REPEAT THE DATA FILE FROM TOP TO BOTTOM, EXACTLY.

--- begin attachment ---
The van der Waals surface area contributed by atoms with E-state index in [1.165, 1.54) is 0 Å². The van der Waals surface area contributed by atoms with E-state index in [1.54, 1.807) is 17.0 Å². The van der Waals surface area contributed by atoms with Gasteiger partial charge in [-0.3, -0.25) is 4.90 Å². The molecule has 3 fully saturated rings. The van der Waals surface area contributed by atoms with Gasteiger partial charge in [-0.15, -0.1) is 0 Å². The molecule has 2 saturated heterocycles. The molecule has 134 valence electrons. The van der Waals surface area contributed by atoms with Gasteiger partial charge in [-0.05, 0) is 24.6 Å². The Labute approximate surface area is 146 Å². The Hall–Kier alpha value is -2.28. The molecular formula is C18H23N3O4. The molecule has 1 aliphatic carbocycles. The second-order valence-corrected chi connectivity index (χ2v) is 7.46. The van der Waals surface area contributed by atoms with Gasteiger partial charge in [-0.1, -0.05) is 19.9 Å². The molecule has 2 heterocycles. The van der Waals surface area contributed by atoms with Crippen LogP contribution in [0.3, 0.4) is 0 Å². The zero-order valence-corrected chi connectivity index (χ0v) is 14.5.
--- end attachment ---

The van der Waals surface area contributed by atoms with E-state index in [1.165, 1.54) is 0 Å². The van der Waals surface area contributed by atoms with E-state index in [1.54, 1.807) is 17.0 Å². The van der Waals surface area contributed by atoms with Gasteiger partial charge in [-0.3, -0.25) is 4.90 Å². The molecule has 3 fully saturated rings. The van der Waals surface area contributed by atoms with Gasteiger partial charge in [-0.15, -0.1) is 0 Å². The molecule has 2 saturated heterocycles. The molecule has 134 valence electrons. The van der Waals surface area contributed by atoms with Gasteiger partial charge in [-0.05, 0) is 24.6 Å². The Labute approximate surface area is 146 Å². The Hall–Kier alpha value is -2.28. The molecular formula is C18H23N3O4. The molecule has 1 aliphatic carbocycles. The second-order valence-corrected chi connectivity index (χ2v) is 7.46. The van der Waals surface area contributed by atoms with Gasteiger partial charge in [-0.1, -0.05) is 19.9 Å². The molecule has 2 heterocycles. The van der Waals surface area contributed by atoms with Crippen LogP contribution in [0.3, 0.4) is 0 Å². The zero-order valence-corrected chi connectivity index (χ0v) is 14.5.